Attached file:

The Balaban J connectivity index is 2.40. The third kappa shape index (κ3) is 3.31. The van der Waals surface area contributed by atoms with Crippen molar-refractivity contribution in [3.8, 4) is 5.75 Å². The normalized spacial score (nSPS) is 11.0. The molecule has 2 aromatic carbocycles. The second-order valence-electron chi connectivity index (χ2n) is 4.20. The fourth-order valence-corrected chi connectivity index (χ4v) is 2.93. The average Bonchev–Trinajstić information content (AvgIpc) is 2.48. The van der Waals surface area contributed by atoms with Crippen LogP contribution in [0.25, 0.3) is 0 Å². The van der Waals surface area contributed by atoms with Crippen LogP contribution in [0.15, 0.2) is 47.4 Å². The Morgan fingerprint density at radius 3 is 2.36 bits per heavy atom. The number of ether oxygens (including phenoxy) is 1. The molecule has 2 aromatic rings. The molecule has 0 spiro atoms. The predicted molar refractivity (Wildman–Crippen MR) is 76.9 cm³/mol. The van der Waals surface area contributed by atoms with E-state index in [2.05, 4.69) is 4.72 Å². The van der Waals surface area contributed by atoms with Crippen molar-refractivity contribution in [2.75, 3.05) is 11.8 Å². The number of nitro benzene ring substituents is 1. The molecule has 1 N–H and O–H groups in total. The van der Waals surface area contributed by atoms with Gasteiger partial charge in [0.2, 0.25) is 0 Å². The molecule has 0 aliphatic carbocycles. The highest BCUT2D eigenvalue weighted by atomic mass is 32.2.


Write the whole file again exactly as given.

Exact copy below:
The Balaban J connectivity index is 2.40. The third kappa shape index (κ3) is 3.31. The van der Waals surface area contributed by atoms with Crippen molar-refractivity contribution in [3.8, 4) is 5.75 Å². The normalized spacial score (nSPS) is 11.0. The molecule has 2 aromatic carbocycles. The second-order valence-electron chi connectivity index (χ2n) is 4.20. The fourth-order valence-corrected chi connectivity index (χ4v) is 2.93. The average Bonchev–Trinajstić information content (AvgIpc) is 2.48. The van der Waals surface area contributed by atoms with Crippen LogP contribution in [0.25, 0.3) is 0 Å². The van der Waals surface area contributed by atoms with Crippen LogP contribution in [0.15, 0.2) is 47.4 Å². The Morgan fingerprint density at radius 3 is 2.36 bits per heavy atom. The number of ether oxygens (including phenoxy) is 1. The molecule has 2 aromatic rings. The molecule has 0 spiro atoms. The predicted molar refractivity (Wildman–Crippen MR) is 76.9 cm³/mol. The van der Waals surface area contributed by atoms with E-state index in [2.05, 4.69) is 4.72 Å². The van der Waals surface area contributed by atoms with Crippen molar-refractivity contribution in [2.75, 3.05) is 11.8 Å². The number of nitro benzene ring substituents is 1. The molecule has 1 N–H and O–H groups in total. The van der Waals surface area contributed by atoms with Gasteiger partial charge in [0.2, 0.25) is 0 Å². The molecule has 0 aliphatic carbocycles. The highest BCUT2D eigenvalue weighted by atomic mass is 32.2.